Improve Your Glock Grip With Silicon Carbide

Silicon carbide is an extremely durable and permanent way of increasing friction on pistol frames. Suitable for both polymer and metal structures, its aggressiveness range covers every possible application scenario.

Grip stippling can be beneficial, but its effectiveness over time may deteriorate in wet environments. A silicon carbide treatment offers much better solution for competitive shooters.

Improved Grip Texture

Grip is one of the cornerstones of pistol shooting. From fastening your shots faster to being more accurate in high-stress situations like concealed carry or emergencies, grip plays an integral part. Increased friction between your hands and gripping surface is one of the best ways to boost performance, such as through stippling, skateboard tape or pro grip creams. There are multiple methods for accomplishing this objective. Silicon carbide treatment is the most cost-effective, long-lasting and permanent method. At Brekke Custom, meticulous care is taken during surface preparation prior to applying silicon carbide, in order to ensure optimal adhesion. We can apply silicon carbide on polymer grips as well as metal frames for maximum grip strength.

Stippling is similar to this process but much more precise and durable. A high performance two part epoxy is applied to desired areas before silicon carbide powder in your chosen grit is scattered over it and adhered to it using adhesive bonds. Together they create an extremely hard and long-wearing surface that won’t wear away before you wear out of your hand! High abrasion areas which irritate hands are textured while index cuts may also be added where support thumb rests when not firing and beavertail cuts may also improve thumb placement for better thumb placement when placing support thumb while in non fire position and beavertail cuts may also help.

TALON Grips rubber texture is similar to 100-grit sandpaper and is often preferred by law enforcement, military personnel, competitive shooters and those seeking an excellent grip for concealed carry or extreme use. Meanwhile, Granulate offers similar feeling but less aggressive texture – possibly providing better handhold for weaker hands.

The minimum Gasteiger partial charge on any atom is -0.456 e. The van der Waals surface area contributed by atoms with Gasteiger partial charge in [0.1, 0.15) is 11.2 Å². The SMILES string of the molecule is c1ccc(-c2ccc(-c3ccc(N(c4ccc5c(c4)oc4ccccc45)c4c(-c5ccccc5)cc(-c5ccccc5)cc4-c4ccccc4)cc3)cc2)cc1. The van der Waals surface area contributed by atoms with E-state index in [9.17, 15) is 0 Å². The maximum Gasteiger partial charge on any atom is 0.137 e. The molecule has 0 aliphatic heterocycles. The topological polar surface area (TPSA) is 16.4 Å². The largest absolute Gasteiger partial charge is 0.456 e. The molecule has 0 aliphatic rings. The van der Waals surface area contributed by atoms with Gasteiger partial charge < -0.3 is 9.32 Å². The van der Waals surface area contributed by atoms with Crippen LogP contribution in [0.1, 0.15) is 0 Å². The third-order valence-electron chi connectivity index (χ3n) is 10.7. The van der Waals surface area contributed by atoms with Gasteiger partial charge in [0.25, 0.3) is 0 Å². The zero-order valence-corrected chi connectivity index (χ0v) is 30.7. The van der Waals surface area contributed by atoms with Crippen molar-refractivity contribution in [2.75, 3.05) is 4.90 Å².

Stippling can be an excellent solution, yet still wears over time and becomes slippery when wet, potentially nullifying your warranty and becoming irreversible without proper reversing procedures in place. Conversely, silicon carbide grip surfaces offer considerable advantages that far outweigh their risks.

Increased Friction

Grip friction is an essential aspect of competitive shooting, helping shooters maintain an improved grip on the pistol. Although some shooters use traditional methods such as stippling their frames or grip tape to increase friction levels, silicon carbide provides an efficient and long-lasting upgrade option that lasts much longer.

Silicon carbide is an extremely hard and heat resistant ceramic material with high levels of abrasivity and frictional heat resistance, often used as an abrasive for cutting, grinding, honing and polishing applications as well as high performance engineering materials such as brake discs or bulletproof vest plates. A silicon carbide glock grip provides increased friction for increased gun control when gripping may otherwise become compromised in wet or sweaty situations when gripping may otherwise become difficult.

Silicon Carbide Glock Grip Sets are applied to firearms using a two-part epoxy designed to bond securely to their frame. Once set, silicon carbide granules of your desired grit are then applied on top, creating an aggressive texture without becoming sticky over time and more durable than tape or talon grips.

This textured grip treatment is ideal for competition shooters as it increases skin-to-grip friction between your support hand and strong hand, providing additional control when hands become wet or sweaty – an essential element in competitive shooting. Furthermore, its textured surface helps reduce hand fatigue during extended shooting sessions.